There is a trend in our society and abroad to address extremely disturbing practices that require attention and reform. I am troubled by America%u2019s resistance in addressing the practice of obsolete and cruel animal testing; these practices are commonly employed in everything from inhumane toxicity testing to cruel medical experimentation, the invalidity of which has been a subject of debate in the medical community for over a century. Since our global neighbors are beginning to address these issues, and the Department of Health and Human Services has even addressed the inadequacies of such practices, I hope in this election year that my representatives will take an ethical position with respect to social issues.
In 2006, Health & Human Services Secretary Mike Leavitt observed that %u201Ccurrently, nine out of ten experimental drugs fail in clinical studies because we cannot accurately predict how they will behave in people based on laboratory and animal studies.%u201D
As Yale University's Dr. David Katz writes, "Extrapolation from rodent research to outcomes in people is notoriously uncertain and fraught with danger. Basic science studies and animal experiments have resulted over the years in headlines about cures for cancer, a definitive obesity gene and effective AIDS vaccines, to name a few. None of these has yet to materialize, and early hyperbole in each case gave way to disappointment."
Sentient beings are constantly and perpetually force-fed chemicals or drugs to intentionally gauge how much of a given substance will cause extreme physical pain or death. Other routine vivisection practices include, but are by no means limited to, sawing off the skull cap of living animals and inserting scientific devices into the open cavity or injecting formulas directly into animals%u2019 eyeballs, all to elicit neurological responses. These %u201Cexperiments%u201D are conducted while the living beings are fully conscious and often unanethitised. These practices are barbaric and wholly unnecessary.
America must determine that vivisection is an unacceptable practice, not only as a reflection of this country%u2019s integrity, but to remain an economically-viable participant in the international community. The European Union has begun to address these issues; in addition to a simple showing of respect for sentient beings, we must rise to the level of morality employed by our neighbors. Beginning in March 2009, the European Union will ban cosmetics and toiletries tested on animals. Further, the European Union will ban the import of animal-tested cosmetics and toiletries from other countries, including the United States. This is a huge step toward abolishing obsolete animal research in favor of biochips which are not only humane but more accurate. Biochips mimic human physiology; other species do not.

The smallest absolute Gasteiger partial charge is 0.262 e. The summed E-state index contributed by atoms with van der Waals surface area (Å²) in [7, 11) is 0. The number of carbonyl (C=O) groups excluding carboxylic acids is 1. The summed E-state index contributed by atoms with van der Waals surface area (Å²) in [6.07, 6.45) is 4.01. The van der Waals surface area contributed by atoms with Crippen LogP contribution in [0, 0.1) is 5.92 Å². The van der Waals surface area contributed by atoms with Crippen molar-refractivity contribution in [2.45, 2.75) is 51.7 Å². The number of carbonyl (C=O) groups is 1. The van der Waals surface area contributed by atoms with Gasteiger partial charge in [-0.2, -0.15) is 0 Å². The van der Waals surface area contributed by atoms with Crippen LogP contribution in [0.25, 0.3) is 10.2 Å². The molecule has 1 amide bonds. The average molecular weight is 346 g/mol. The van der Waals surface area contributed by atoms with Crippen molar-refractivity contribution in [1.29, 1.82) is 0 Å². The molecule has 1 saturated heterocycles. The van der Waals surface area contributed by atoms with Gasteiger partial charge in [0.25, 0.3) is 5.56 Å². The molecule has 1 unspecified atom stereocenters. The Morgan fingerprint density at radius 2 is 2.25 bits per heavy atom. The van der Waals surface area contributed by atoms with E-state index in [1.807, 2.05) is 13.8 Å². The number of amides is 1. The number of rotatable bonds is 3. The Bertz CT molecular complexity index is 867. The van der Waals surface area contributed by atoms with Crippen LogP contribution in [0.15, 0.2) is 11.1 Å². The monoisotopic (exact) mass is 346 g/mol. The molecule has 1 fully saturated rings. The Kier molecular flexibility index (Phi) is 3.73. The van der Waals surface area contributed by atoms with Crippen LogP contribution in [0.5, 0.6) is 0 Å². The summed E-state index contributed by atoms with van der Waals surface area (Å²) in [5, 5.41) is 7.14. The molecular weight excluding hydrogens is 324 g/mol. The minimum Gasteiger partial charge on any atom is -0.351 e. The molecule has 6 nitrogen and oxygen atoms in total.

Please understand that these concerns are not unique to me. Each and every day, activists are working to spread awareness and, as people learn what is entailed in the manufacture of common products, greater numbers of people are choosing cruelty-free lifestyles than ever before.
In addition, even corporate enterprises are rejecting inhumane practices. For example,
Hugo Boss has more than 1200 stores in 105 countries and sources Australian wool for its classic menswear collections. The German-based retailer said it will distance itself from mulesing because the practice is out of step with the company's corporate values; a refusal by a corporation to participate in the cruel exploitation of sentient beings. Mulesing is a practice where the skin is cut away from the rear of the sheep, unanethitised, to prevent flystrike.
I find it disturbing that the United States will be forced to comply with the minimal requirements set forth by other countries, rather than taking an aggressive stand to promote compassion.
Animal welfare issues have been presented in the current Congress: S. 714, the Pet Safety and Protection Act; S. 1880, which would make dog-fighting a federal crime; and S. 2439, which would require the Federal Bureau of Investigation to track animal-cruelty crimes nationwide. Also, the Animal Fighting Prohibition Enforcement Act passed the Senate in April and is now federal law. The Appropriations Committee has been petitioned to provide funding to the Federal Emergency Management Agency (FEMA) to develop plans for evacuating pets during emergencies, such as should have happened in Hurricane Katrina.
This is an extremely encouraging climate in which to address the pervasive problem of the cruelty employed by American industry. The issue of farm animals has come to light: S. 311, the Horse Slaughter Prevention Act, would make it illegal to slaughter horses for human consumption. In conjunction with the Humane Society of the United States, laws w
hich protect farm animals, including the Animal Welfare Act and the Humane Methods of Slaughter Act, are before Congress. Vivisection is an obvious problem that Congress needs to address, especially in light of the current expansion of awareness discussed above.
I am hopeful that my representatives, and my government as a whole, will take a pro-active position in the area of animal experimentation. I am hopeful that this country can lead the way and be the example of progressive policies which promote compassion, rather than being forced to conform to a climate that will not tolerate the abuse of animals.
Thank you in advance for your attention to these very serious issues.